There are so many success stories for people who have started out posting quirky videos and now make a small fortune as professional ‘YouTubers’. Some of them have got so famous that they’ve become mainstream celebrities.
That’s what you want for your business – not necessarily to become a famous ‘YouTuber’, but to attract that level of interest for your business. So how did these people do it?
For many of them it was an accident. They started posting their videos and hit a demographic that really liked what they posted and started following and telling their friends – and the channel went viral.
But that doesn’t mean you need a happy accident. You do need to know your audience though.
- What will reach them?
- What are the problems they want to solve?
- What do they want to learn?
That will give you the content focus.
The next step is to make videos that will not only deliver the content, but will also entertain and has a personal spin that will make your take on things unique.
What equipment do you need?
You don’t need a posh recording studio and state-of-the-art equipment. You do need to be able to record video footage that is appealing and interesting though. Shaky, faded footage won’t work – you’ll need to be able to create clear video, even if you’re using your smartphone.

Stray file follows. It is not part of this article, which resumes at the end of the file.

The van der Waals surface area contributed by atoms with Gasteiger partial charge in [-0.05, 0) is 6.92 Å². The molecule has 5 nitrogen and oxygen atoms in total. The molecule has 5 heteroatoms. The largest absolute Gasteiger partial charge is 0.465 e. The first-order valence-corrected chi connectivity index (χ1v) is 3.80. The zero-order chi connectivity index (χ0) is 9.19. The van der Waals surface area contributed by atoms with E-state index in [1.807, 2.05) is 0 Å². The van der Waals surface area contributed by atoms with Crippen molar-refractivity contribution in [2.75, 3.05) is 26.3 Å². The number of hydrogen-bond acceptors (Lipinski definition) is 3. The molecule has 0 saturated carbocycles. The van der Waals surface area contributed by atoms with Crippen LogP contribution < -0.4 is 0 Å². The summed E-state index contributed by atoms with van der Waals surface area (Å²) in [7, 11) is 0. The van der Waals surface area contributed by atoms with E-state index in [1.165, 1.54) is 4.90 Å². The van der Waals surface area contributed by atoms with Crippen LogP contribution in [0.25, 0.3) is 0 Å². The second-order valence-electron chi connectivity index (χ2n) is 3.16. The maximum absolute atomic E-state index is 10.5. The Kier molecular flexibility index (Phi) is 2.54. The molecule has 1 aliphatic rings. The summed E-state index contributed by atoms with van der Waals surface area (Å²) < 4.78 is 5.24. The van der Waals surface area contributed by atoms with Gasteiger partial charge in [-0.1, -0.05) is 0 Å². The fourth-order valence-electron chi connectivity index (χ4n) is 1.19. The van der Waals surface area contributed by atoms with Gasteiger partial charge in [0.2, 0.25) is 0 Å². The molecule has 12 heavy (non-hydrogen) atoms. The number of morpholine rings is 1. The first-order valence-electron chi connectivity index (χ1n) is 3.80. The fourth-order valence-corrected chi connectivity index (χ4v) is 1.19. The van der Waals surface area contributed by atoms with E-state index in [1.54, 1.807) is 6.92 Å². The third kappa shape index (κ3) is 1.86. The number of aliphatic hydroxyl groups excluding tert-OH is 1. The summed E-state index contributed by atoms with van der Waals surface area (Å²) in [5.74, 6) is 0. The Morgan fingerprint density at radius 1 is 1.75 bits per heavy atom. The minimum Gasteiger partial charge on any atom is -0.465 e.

These days most smartphones will outperform the old video cameras that were considered top end 20 years ago, so they will do the job. When you’ve gained a following and started monetising your channel you can invest in more sophisticated equipment.
You’ll benefit from learning how to do basic video editing or find someone who can do this for you on Fiverr.com or one of the other freelance platforms.
You can use programs like Vidnami.com or InVideo.io to make informer videos. These platforms allow you to use images and video clips, which can be your own original material you upload or material from their libraries.
I’d advise that you use your own voice if possible, even if you prefer not to appear in the video yourself. It will help people to feel that you’re a real person talking to them directly, rather than a corporate producer.
Style AND Substance
You may have heard people referring to something as ‘Style over substance’, which usually means it looks good, but there’s nothing worth having when you take a closer look.
In other words, your presentations must have great value – but style is still important. It’s what will make you stand out from your competitors and give you a better chance of going viral.
If you want to make videos that are worth watching you’ll need your own style – and that will need to be consistent. If you’re not a natural video presenter it’s worth spending some time planning both the content and how you can put your own spin on it.
What creates style?
I know people who always wear the same colour shirt, dress head to toe in purple or wear statement jewellery.
The way you talk about your subject can also create a unique style. Think of radio and TV presenters – whether it’s the acerbic outspoken approach of Piers Morgan or the ditzy approach of Zoe Ball. They’re memorable and that’s what you want.
Invest time in thinking ahead and planning and you’ll create videos that get watched to the end.